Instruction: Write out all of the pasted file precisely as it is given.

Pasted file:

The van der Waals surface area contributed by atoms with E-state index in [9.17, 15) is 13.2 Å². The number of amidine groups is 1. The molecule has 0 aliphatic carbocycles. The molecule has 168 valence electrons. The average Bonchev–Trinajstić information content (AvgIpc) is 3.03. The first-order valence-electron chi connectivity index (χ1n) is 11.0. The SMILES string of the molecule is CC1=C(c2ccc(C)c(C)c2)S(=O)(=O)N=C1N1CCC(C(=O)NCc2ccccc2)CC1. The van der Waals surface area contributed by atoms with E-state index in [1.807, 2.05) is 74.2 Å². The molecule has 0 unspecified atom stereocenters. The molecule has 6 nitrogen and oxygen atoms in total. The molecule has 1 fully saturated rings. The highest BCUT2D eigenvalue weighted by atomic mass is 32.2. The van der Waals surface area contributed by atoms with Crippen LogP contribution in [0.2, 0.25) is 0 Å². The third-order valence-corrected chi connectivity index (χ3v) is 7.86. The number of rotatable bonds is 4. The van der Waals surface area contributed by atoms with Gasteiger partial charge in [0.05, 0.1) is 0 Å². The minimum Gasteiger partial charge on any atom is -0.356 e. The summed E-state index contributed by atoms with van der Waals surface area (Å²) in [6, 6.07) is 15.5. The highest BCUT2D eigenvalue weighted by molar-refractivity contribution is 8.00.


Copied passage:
The van der Waals surface area contributed by atoms with E-state index in [9.17, 15) is 13.2 Å². The number of amidine groups is 1. The molecule has 0 aliphatic carbocycles. The molecule has 168 valence electrons. The average Bonchev–Trinajstić information content (AvgIpc) is 3.03. The first-order valence-electron chi connectivity index (χ1n) is 11.0. The SMILES string of the molecule is CC1=C(c2ccc(C)c(C)c2)S(=O)(=O)N=C1N1CCC(C(=O)NCc2ccccc2)CC1. The van der Waals surface area contributed by atoms with E-state index in [1.807, 2.05) is 74.2 Å². The molecule has 0 unspecified atom stereocenters. The molecule has 6 nitrogen and oxygen atoms in total. The molecule has 1 fully saturated rings. The highest BCUT2D eigenvalue weighted by atomic mass is 32.2. The van der Waals surface area contributed by atoms with Crippen LogP contribution in [0.2, 0.25) is 0 Å². The third-order valence-corrected chi connectivity index (χ3v) is 7.86. The number of rotatable bonds is 4. The van der Waals surface area contributed by atoms with Gasteiger partial charge in [0.05, 0.1) is 0 Å². The minimum Gasteiger partial charge on any atom is -0.356 e. The summed E-state index contributed by atoms with van der Waals surface area (Å²) in [6, 6.07) is 15.5. The highest BCUT2D eigenvalue weighted by molar-refractivity contribution is 8.00.